Support » Themes and Templates » Lotsa “unique category” options — but which is best?

  • I’m working on a site that’s basically a clearinghouse of information on Franco-Belgian comics. There are eight categories within the site, ranging from general to news to podcasts to “fansub” translations.

    I would like each category to have its own variant of the site header image, and also to use the dominant colour in each category header image for h1 and h2 tags, the sidebar background colour, etc.

    I’ve been doing a lot of reading on how to accomplish this, and — in theory — I think there are (at least) four ways to go about it.

    But I don’t know which is best. Web design is an art AND a science, and I’m trying to find the best solution in terms of page load times + ease of maintenance + lowest probability of something going terribly wrong.

    I’d like some more seasoned opinions on which is best.

    FIRST OPTION: No category pages and one header.php using if/else to call header images and styles, with a stylesheet for each category:

    1. Put if/else commands into the header.php to call category-specific header images (e.g. newsheader.png, interviewsheader.phg, etc.);
    2. Put if/else commands into the header.php to call category-specific stylesheets (e.g. news.css, interviews.css, etc.).


    SECOND OPTION: Individual category pages with individual header.php and individual css files for each category:

    1. Make a different category-x.php file for each category;
    2. Have each category-x.php call a unique header-x.php for that category (using “⟨?php include (‘header-x.php’); ?⟩” instead of get_header);
    3. Have each header-x.php call its own category-specific header image and stylesheet.


    THIRD OPTION: Individual category pages, only one header.php and one style.css

    1. Put if/else commands into the header.php to call category header images;
    2. Make a different category-x.php file for each category;
    3. Make unique DIVs for each category style (i.e. div id=”container-news”, div-id=”container-interviews”, etc.) in each category-x.php page;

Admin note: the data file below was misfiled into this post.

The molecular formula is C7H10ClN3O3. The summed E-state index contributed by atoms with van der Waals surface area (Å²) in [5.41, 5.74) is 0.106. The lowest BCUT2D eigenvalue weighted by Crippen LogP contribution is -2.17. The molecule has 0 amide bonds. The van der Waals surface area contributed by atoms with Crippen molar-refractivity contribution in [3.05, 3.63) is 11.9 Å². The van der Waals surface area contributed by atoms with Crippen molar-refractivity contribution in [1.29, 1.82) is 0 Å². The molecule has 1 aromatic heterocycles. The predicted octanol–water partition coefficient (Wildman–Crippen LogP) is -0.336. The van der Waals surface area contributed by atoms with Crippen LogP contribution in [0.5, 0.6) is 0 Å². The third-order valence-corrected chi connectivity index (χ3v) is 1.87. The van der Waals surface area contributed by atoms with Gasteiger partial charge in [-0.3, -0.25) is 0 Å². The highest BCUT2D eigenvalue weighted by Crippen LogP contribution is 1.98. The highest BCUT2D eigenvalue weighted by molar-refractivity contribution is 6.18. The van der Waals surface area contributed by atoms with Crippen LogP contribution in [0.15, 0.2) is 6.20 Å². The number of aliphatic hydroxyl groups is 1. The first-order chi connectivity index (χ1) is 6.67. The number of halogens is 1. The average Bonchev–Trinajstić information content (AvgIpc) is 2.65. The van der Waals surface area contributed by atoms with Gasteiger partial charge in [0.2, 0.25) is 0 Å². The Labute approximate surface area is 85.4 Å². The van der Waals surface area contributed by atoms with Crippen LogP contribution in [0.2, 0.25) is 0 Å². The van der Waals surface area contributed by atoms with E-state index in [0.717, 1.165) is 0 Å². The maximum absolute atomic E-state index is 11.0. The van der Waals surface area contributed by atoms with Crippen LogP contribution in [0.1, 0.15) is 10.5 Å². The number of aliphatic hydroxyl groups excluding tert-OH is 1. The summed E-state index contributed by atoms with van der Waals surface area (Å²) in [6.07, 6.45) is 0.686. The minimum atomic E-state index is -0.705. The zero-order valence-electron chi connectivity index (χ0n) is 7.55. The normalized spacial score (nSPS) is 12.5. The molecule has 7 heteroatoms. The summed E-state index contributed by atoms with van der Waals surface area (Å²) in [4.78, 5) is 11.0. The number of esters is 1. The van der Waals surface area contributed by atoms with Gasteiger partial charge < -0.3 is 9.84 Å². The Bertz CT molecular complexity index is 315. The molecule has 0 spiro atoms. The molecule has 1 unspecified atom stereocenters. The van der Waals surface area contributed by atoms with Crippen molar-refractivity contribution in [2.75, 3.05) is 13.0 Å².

4. Have all relevant styles in one huge style.css rather than having a unique style.css for each category.


    FOURTH OPTION: Individual category pages, with the headers and unique-to-that-category CSS right in the category-x.php page.

    1. Make a different category-x.php file for each category;
    2. Remove the get_header command and just put the header in the category-x.php file with the link to the relevant header image, and calling the general style.css;
    3. Put all category-relevant CSS information in the category-x.php file to override the style.css.

    …which of these seem like the best approach? Are there any that are just a total waste of time?

Viewing 10 replies - 1 through 10 (of 10 total)
  • Only one category.php and one header.php is all that is needed if you use conditional tags and php if, elseif, and else in both template files.

    <?php if (is_category('my category a') ) { ?>
    <!-- Insert code for my category a -->
    <?php } elseif (is_category('my category b') ) { ?>
    <!-- Insert code for my category b -->
    <?php } elseif (is_category('my category c') ) { ?>
    <!-- Insert code for my category c -->
    <?php } else { ?>
    <!-- Insert default code or leave blank -->
    <?php } ?>

    Thanks for the prompt reply, iridiax.

    If I understand correctly, you’re recommending my Option One, yes?

    Is there any concern for page load times if you have lots of elseif commands running through eight options in your template files?

    If you only have 8 categories, it should not be a problem. If you had hundreds of categories, this method would be unwieldy.

    if you think about it matt, they’re there anyway, in order to dictate which category template file should be used to display the category you’re viewing now…

    … you just don’t see that because you didn’t put it there.